The Sage

ASB Oversight Leads to Change in Senior Class President

Bailee+Brennan%2C+the+new+senior+class+president.
Bailee Brennan, the new senior class president.

Bailee Brennan, the new senior class president.

Kyle Turner

Kyle Turner

Bailee Brennan, the new senior class president.

Fawziyah Khatri, News Editor

Hang on for a minute...we're trying to find some more stories you might like.


Email This Story






After a successful year and graduation for the class of 2017, the current seniors left Sage Creek last year muddled in confusion as to who their class president was.  

Last May, the class of 2018 voted for Darius Rahmanian to be its senior class president. The election between Rahmanian and Lea Marquez  was heavily campaigned for throughout the school during the last few weeks of school.

However, over the summer, Rahmanian was removed from the position due to an inability to meet the initial application requirements. This was due to an oversight on his application.

“[Rahmanian] shouldn’t have been able to run for office to begin with because he didn’t initially meet the qualifications for being able to run for office…it was an oversight on my part,” ASB advisor Danny Kung said.

Rahmanian understands the events that took place over the summer.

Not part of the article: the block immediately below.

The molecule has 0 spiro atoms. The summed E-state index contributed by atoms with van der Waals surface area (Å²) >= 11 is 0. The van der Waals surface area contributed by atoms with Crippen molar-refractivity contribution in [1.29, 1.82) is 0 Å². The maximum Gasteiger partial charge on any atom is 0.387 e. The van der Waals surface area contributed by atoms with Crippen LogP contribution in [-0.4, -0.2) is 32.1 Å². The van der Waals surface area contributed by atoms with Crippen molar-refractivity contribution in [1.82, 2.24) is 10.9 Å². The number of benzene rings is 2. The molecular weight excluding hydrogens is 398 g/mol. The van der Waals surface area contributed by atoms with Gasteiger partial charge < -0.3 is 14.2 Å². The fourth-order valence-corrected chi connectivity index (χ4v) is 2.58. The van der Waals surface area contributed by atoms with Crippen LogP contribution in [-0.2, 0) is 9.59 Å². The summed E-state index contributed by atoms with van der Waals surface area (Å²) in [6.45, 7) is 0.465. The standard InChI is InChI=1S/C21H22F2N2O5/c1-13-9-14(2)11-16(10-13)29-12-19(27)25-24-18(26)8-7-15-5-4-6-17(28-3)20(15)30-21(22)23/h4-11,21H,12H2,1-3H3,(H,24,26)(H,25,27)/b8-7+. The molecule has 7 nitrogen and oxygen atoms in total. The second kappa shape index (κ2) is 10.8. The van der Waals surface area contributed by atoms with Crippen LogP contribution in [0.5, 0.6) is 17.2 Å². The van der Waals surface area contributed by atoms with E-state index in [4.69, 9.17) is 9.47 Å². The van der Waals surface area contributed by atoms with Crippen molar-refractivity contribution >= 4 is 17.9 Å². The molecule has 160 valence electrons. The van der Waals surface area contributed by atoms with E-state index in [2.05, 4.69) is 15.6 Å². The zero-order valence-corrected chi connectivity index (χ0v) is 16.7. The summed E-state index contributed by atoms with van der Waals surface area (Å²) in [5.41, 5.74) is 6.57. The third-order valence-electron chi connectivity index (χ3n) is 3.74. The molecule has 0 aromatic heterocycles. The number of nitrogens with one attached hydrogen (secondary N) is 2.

“The administration was only doing what was right, and they were only doing what was right [for] the students of Sage Creek. That is their job, I have nothing against their job,” Rahmanian said.  

Those who voted for Rahmanian were confused, as were the students who voted for Marquez: why is Brennan representing the seniors?

Before officially running for class council, ASB outlined several requirements for those in the election. Of course, these were meant to be checked for every candidate. In this case, however, they were not.

“We had to go and we had to remove him from office because he was not supposed to be able to even run for office to begin with,” Kung said.

In the weeks after the mistake was caught, Kung and administration worked together to find a solution.

“The decision was between myself and administration when we went back to look at all of the facts,” Kung said.

The decision to appoint a new president, however, is the duty of the ASB executive council.

“The ASB executive council has the opportunity to place who they feel is a suitable candidate into executive class council,” Kung said.  

In other words, ASB maintains the power to place whomever they feel the best about into a class council, as stated in Article 3, Section V of the ASB Constitution: “In the event a position is left vacant after election, the other members of the ASB Executive Council shall appoint an officer by conducting a majority vote.”

Kung and administration dealt with this matter quickly and quietly, all before school ended last year. It was for this reason that the senior class did not have the chance to re-vote for their desired presidential candidate.

“There was no time for the revote with graduation coming up, with finals coming up, and with senior finals coming up prior to that,” Kung said.

If there had been a revote, Marquez would have automatically gone into office since it was only her and Rahmanian running in the first place.

The mystery remains: where did Brennan come in?